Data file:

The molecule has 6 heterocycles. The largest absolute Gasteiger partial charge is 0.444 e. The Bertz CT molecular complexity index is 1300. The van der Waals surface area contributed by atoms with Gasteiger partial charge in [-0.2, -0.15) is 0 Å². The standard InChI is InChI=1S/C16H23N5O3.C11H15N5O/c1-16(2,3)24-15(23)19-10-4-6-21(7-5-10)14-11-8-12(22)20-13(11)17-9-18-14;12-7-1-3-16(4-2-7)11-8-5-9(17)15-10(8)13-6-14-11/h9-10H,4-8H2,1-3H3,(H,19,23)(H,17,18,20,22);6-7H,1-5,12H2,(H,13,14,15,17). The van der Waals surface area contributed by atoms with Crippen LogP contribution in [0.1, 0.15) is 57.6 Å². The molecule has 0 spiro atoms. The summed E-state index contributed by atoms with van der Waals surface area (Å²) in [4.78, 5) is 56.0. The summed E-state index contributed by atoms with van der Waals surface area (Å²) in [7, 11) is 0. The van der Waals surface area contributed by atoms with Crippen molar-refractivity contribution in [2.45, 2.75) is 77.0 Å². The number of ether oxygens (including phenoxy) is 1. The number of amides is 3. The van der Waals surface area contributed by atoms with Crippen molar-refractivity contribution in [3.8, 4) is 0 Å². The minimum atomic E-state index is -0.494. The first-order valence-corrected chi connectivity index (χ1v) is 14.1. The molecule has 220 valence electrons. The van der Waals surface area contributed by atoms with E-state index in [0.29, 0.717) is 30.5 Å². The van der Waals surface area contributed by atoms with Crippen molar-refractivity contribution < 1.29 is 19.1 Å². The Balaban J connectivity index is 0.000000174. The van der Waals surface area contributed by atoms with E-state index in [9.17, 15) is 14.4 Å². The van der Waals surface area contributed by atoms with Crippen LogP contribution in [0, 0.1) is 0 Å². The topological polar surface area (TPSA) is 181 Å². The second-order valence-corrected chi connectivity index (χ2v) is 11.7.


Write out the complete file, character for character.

The molecule has 6 heterocycles. The largest absolute Gasteiger partial charge is 0.444 e. The Bertz CT molecular complexity index is 1300. The van der Waals surface area contributed by atoms with Gasteiger partial charge in [-0.2, -0.15) is 0 Å². The standard InChI is InChI=1S/C16H23N5O3.C11H15N5O/c1-16(2,3)24-15(23)19-10-4-6-21(7-5-10)14-11-8-12(22)20-13(11)17-9-18-14;12-7-1-3-16(4-2-7)11-8-5-9(17)15-10(8)13-6-14-11/h9-10H,4-8H2,1-3H3,(H,19,23)(H,17,18,20,22);6-7H,1-5,12H2,(H,13,14,15,17). The van der Waals surface area contributed by atoms with Crippen LogP contribution in [0.1, 0.15) is 57.6 Å². The molecule has 0 spiro atoms. The summed E-state index contributed by atoms with van der Waals surface area (Å²) in [4.78, 5) is 56.0. The summed E-state index contributed by atoms with van der Waals surface area (Å²) in [7, 11) is 0. The van der Waals surface area contributed by atoms with Crippen molar-refractivity contribution in [2.45, 2.75) is 77.0 Å². The number of ether oxygens (including phenoxy) is 1. The number of amides is 3. The van der Waals surface area contributed by atoms with Crippen molar-refractivity contribution in [3.8, 4) is 0 Å². The minimum atomic E-state index is -0.494. The first-order valence-corrected chi connectivity index (χ1v) is 14.1. The molecule has 220 valence electrons. The van der Waals surface area contributed by atoms with E-state index in [0.29, 0.717) is 30.5 Å². The van der Waals surface area contributed by atoms with Crippen molar-refractivity contribution < 1.29 is 19.1 Å². The Balaban J connectivity index is 0.000000174. The van der Waals surface area contributed by atoms with E-state index in [9.17, 15) is 14.4 Å². The van der Waals surface area contributed by atoms with Crippen LogP contribution in [0, 0.1) is 0 Å². The topological polar surface area (TPSA) is 181 Å². The second-order valence-corrected chi connectivity index (χ2v) is 11.7.